The Flying Walrus, October 2006
After two weeks of anxiety-ridden tossing and turning, I can sleep peacefully once again. For a while, my romantic future looked bleak; I was losing faith and just before I gave up all hope, I saw it. There, waiting for me at the grocery store check-out, stood the glossy cover of US Weekly. And in big, bold yellow font, it read: “Dumped!” and then all was right in the world[i].
I usually don’t think twice about celebrity gossip. However inaccurate, I choose to believe that I have far more important things to worry about. So, when I hear stories about how Paris Hilton intends to remain celibate for a year, I laugh (in her case, hysterically), scoff, and then delete the information from my short term memory. But on an unusually dreary day in late August, I woke up and read the entertainment news on my Sympatico/MSN homepage and I almost cried: “Jessica Simpson and John Mayer: are they sitting in a tree?” The lack of creativity in the title alone calls for tear-shed, but JOHN MAYER and JESSICA SIMPSON?!
It wasn’t a case of irrational jealousy; I don’t wish to emulate Ms. Simpson, nor did I believe that John Mayer should be dating me instead (I don’t do musicians). I was convinced, however, that he should be dating someone like me and this is why I was so put off by the whole thing.
My problem was not with Jessica Simpson or John Mayer as people – they could have died together for all I care – it was about who they represent in a culture that takes their social cues from Hollywood. Their relationship seemed to me like a significant cultural allegory:
The talented, bright, attractive (*cough*) young man picks the busty, yet mildly retarded bombshell, and the reasonably cute girl next door, who, by the way, would love him like no one else, gets the proverbial “up yours”[ii]. So she sits at home, crying her eyes out, because she has no date to the prom.
I felt indirectly rejected by his decision. Mayer, unknowingly, spat in face of everything I’ve ever learned from John Hughes movies. By hooking up with Jessica Simpson, he declared to the world that immediate beauty trumps intelligence. How could I not have taken this relationship personally[iii]? This was the kind of move that I would have expected from someone like Tommy Lee or Nick Carter, but not John Mayer. He had gone too far.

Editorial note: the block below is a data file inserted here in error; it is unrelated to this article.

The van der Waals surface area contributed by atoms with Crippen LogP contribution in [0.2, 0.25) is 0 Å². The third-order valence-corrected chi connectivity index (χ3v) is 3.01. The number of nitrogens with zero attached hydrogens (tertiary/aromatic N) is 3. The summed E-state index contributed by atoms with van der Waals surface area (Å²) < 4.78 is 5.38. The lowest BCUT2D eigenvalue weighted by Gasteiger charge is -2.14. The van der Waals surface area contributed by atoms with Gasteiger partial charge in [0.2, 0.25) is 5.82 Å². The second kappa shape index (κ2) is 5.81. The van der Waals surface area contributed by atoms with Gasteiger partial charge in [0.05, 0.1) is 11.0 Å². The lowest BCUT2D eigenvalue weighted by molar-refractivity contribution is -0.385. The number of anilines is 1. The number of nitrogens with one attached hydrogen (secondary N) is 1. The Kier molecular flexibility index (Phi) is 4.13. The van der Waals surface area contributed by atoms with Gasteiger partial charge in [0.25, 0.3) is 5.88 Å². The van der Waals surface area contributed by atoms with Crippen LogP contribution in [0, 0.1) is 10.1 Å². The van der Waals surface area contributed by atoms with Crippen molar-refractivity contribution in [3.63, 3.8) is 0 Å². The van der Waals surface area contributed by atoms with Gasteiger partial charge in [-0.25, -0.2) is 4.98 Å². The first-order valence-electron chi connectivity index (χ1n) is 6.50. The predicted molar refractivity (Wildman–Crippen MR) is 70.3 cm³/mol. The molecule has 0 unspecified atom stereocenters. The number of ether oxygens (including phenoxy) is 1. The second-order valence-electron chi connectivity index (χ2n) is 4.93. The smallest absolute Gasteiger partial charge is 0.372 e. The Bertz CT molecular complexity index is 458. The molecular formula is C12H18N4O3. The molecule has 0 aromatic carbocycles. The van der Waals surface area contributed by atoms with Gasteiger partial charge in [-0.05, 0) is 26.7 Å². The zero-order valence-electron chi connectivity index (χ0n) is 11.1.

What were his fans supposed to think? What now, of their grey sweat pants? If John Clayton Mayer, a large-headed, sallow-eyed gent from Connecticut (who holds an uncanny resemblance to Edward Scissorhands), wouldn’t accept them, well who would?
When in his prime, John Mayer made average women everywhere feel like their imperfect noses, droopy eyelids and crooked smiles were immaterial, as long as they could distinguish Miles from Coltrane. All he demanded was a head on his woman’s shoulders and the rest was gravy, sexy even. No make-up required. He sang about craving an imperfect, yet comfortable relationship with a down-to-earth girl.
In his 2001 music video, Your Body is a Wonderland, many female viewers (READ: every girl that lives outside the L.A. region and parts of Europe ) identified with the plain, yet attractive object of Mayer’s affection. They could believe he was singing to them. He offered love with no unrealistic expectations attached. And then it got shot to hell.
Or so I believed.
Back to the check-out and the US Weekly with a photo of Jessica Simpson looking stunned and confused, as though someone just asked her what day it was.
He came back, sisters! John Mayer realized his mistake and, hallelujah, he returned to his fans. And he brought with him a message for women everywhere, saying: “Barbie didn’t cut it, I want you back”. In that moment, I rejoiced for my boy had come home. With that, I immediately called my plastic surgeon and cancelled my boob job, and then went home to put my sweats back on.
[i] Except, of course, for war, poverty, famine, disease, global warming and Facebook
[ii] That is, until she invites him on a “I was an ugly ducking, but look at me now!” episode of Maury Povich and then we’ll see what’s what. THEN WE’LL SEE!
[iii] I am not insinuating that I am either really ugly or really intelligent.